Do Your Customers Love You Enough to Send Pizza? #TwitterLove

Do Your Customers Love You Enough to Send Pizza? #TwitterLove

In case you missed it, last week, Twitter celebrated their 10 year anniversary. The hashtag, #TwitterLove trended and as part of the celebration, the three founders, Ev Williams, Biz Stone, and Jack Dorsey, participated in a reflective discussion about Twitter’s roots, their experiences as founders, and many stories of the Twitter-verse community. The discussion was held via Periscope, so it’s no longer available, but here are a few highlights, including my favourite story about how much their Customers love Twitter.

The first tweet

They discussed the first tweet sent:

Twitter and social importance

They discussed how Twitter is impacting the way people can organize. One story that Biz shared told how quickly a message can spread to bring people together through 140 characters. A participant at the SXSW conference tweeted that he was going to a certain pub. By the time he arrived (about 8 minutes later), the pub was packed because people had seen and shared his tweet several times. Biz saw the potential of this, thinking of how people could organize themselves for important movements – and certainly have done so since.

Tips for Entrepreneurs

A lot of their tips for entrepreneurs came down to passion and loving what you are doing, and sharing the purpose of your work with everyone. While Twitter has certainly had its detractors, they stuck to what they believed in. This was demonstrated when someone tweeted that “Twitter is the Seinfeld of the internet. A site about nothing.” This tweet was posted on Twitter’s home page because Biz Stone, being so passionate about what they were building, took it as a compliment.

Share your purpose

The founders agreed that Biz has been great at reminding everyone of the purpose of their work, saying “Twitter is a triumph of humanity.” At tea time, they would stop working and look at what people were doing on twitter and discuss with the team. They’s share examples of someone tweeting for help and getting it, people self-organizing for charities. These stories helped to illustrate the importance of what they were building. I couldn’t agree more on this tactic – sharing passion and purpose has become one of the cornerstones of the work I do to help organizations build high performing culture.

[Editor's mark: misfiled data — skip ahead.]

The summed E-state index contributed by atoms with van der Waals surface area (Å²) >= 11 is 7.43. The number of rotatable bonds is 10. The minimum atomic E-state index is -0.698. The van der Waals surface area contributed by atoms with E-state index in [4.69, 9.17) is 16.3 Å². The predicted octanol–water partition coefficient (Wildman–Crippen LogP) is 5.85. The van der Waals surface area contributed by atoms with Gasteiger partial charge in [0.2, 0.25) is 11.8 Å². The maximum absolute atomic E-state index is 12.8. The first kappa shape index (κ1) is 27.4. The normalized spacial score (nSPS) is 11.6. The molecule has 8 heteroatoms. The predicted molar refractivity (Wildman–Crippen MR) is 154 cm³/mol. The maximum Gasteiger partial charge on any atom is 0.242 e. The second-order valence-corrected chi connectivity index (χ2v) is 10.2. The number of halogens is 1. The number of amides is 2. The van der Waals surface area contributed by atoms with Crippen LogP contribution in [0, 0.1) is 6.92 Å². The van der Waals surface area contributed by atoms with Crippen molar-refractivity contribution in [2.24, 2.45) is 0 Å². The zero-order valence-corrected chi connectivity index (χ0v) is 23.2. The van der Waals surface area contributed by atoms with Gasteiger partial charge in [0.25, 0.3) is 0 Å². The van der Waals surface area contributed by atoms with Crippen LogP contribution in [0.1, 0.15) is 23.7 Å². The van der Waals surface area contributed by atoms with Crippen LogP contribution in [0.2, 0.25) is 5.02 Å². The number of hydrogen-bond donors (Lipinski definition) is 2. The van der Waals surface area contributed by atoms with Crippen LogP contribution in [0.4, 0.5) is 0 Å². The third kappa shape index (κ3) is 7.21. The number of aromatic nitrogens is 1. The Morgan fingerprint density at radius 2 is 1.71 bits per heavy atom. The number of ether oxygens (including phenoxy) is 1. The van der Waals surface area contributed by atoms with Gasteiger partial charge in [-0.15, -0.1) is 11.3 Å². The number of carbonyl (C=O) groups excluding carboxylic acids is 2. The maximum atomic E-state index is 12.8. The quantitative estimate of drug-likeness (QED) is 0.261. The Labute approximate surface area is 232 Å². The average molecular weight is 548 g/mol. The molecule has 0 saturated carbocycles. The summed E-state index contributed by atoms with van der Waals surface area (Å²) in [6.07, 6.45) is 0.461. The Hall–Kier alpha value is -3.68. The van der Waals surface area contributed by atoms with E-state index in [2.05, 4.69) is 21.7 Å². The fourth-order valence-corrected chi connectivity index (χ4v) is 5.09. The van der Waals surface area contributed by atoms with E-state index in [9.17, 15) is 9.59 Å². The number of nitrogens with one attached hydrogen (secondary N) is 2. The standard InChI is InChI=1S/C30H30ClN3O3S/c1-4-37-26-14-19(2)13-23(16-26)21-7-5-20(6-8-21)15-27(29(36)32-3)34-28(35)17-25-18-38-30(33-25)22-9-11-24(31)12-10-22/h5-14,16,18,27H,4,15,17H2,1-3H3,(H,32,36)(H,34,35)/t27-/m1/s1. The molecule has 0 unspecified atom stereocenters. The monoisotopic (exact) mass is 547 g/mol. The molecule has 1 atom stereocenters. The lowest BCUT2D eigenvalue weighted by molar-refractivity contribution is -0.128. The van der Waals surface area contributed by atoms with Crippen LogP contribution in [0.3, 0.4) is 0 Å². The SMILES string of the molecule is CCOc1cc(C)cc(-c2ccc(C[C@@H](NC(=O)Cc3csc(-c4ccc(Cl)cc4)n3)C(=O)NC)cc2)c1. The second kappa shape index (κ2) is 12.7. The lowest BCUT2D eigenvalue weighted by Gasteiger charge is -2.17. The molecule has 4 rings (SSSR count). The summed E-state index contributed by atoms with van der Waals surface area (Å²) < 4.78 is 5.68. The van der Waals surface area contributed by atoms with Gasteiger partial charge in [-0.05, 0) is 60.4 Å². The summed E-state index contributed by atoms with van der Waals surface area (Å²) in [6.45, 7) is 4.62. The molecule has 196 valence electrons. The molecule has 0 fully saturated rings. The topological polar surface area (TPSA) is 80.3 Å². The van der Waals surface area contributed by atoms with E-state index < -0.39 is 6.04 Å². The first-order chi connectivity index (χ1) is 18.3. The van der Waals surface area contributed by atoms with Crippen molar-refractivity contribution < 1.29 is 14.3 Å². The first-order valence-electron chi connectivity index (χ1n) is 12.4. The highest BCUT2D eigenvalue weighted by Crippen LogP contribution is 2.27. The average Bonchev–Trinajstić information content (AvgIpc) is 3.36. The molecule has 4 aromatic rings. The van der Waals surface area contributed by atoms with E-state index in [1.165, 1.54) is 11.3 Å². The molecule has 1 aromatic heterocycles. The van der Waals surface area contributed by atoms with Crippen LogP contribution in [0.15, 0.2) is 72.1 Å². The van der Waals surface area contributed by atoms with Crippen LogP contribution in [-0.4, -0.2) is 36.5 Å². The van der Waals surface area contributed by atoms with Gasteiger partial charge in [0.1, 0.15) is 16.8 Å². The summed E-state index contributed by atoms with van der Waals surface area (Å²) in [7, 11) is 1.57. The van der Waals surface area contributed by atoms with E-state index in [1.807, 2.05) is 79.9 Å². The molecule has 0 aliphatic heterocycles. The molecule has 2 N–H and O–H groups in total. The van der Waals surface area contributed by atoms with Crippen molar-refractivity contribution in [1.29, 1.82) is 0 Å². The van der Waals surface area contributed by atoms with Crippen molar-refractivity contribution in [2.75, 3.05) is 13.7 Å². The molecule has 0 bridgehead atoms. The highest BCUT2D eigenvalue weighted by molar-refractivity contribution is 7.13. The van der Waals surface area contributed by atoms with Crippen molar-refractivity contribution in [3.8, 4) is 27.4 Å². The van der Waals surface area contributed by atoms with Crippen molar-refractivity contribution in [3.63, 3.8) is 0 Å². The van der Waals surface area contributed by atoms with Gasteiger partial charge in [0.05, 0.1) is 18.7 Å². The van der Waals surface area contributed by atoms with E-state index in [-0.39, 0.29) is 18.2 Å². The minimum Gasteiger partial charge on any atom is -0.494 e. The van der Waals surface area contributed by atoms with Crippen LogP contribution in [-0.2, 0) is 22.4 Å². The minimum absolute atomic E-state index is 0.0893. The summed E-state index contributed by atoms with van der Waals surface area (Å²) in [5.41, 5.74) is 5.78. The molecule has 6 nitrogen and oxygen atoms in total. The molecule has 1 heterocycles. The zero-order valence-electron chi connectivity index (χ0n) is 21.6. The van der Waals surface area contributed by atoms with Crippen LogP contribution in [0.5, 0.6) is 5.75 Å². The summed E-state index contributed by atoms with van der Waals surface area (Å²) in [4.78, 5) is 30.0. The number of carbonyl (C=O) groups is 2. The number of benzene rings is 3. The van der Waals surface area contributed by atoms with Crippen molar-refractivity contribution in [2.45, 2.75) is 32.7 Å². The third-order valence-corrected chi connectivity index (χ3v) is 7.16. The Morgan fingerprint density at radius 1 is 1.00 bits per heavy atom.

Why only 140 characters

Of course, twitter started with only 140 characters in order to fit in text messages, but in recent years, this could be changed, as it has with direct messages. But as the founders said (and I agree!), Brevity is important. There is poetry in the way people get to the point. The 140 character limit makes Twitter very approachable. You don’t have to feel like you’re writing the next great American novel on Twitter, so everyone can use it, knowing that 140 characters is all they need to type.  I also love the quick-fire conversations that happen.

My favourite story – Customer love and Pizza

Whenever a big event was happening, the founders knew Twitter might have trouble keeping up with the volume. They would be at the office around the clock, fixing problems and keeping the site up. They remembered one situation – they thought it may have been when Apple was announcing the first iPhone – and how pizzas kep showing up. People who loved Twitter were sending pizza to their office because they knew they were probably working hard. Imagine that – have your customers ever loved you enough to send pizza?

The magic of Twitter for me

I’ve written in the past about Twitter, and I honestly believe that my business would never have been a success without this site. As I often share in speaking events, when I started my business, I had spent 15 years, head down in my work in the corporate world, avoiding networking at all costs. I knew nobody except for those people I’d worked with. On Twitter, I found a community of people who were open to conversations, open to meeting up at events or for coffee if they were local. I learned from these people. I was inspired by their openness. I have literally met (in real life or IRL for us tweeters) thousands of people, starting with 140 character conversations. These  people have become my sounding board, my collaborators, my clients and my friends.

What are your favourite stories or experiences using Twitter? I’d love to hear!

If you love Twitter – or if you want more info, you’ll like these posts:

Don’t put down your phone – Twitter Connects!

How to participate in a Twitter chat

How I stopped sucking at networking

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